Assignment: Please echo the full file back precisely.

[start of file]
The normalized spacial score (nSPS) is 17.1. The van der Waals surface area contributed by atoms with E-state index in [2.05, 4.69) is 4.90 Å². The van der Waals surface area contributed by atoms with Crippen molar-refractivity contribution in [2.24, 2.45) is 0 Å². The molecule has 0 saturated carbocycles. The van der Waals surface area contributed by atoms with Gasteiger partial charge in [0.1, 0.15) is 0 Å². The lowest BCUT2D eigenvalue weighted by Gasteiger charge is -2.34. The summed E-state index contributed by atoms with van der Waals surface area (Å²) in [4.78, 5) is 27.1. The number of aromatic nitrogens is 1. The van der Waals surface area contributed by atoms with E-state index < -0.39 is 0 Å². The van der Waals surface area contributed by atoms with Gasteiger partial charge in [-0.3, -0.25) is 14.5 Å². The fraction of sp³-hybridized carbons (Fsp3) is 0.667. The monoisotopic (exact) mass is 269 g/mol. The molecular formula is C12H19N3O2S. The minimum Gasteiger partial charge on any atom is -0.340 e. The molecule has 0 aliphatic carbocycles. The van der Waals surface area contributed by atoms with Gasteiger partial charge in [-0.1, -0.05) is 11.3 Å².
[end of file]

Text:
The normalized spacial score (nSPS) is 17.1. The van der Waals surface area contributed by atoms with E-state index in [2.05, 4.69) is 4.90 Å². The van der Waals surface area contributed by atoms with Crippen molar-refractivity contribution in [2.24, 2.45) is 0 Å². The molecule has 0 saturated carbocycles. The van der Waals surface area contributed by atoms with Gasteiger partial charge in [0.1, 0.15) is 0 Å². The lowest BCUT2D eigenvalue weighted by Gasteiger charge is -2.34. The summed E-state index contributed by atoms with van der Waals surface area (Å²) in [4.78, 5) is 27.1. The number of aromatic nitrogens is 1. The van der Waals surface area contributed by atoms with E-state index < -0.39 is 0 Å². The van der Waals surface area contributed by atoms with Gasteiger partial charge in [-0.3, -0.25) is 14.5 Å². The fraction of sp³-hybridized carbons (Fsp3) is 0.667. The monoisotopic (exact) mass is 269 g/mol. The molecular formula is C12H19N3O2S. The minimum Gasteiger partial charge on any atom is -0.340 e. The molecule has 0 aliphatic carbocycles. The van der Waals surface area contributed by atoms with Gasteiger partial charge in [-0.1, -0.05) is 11.3 Å².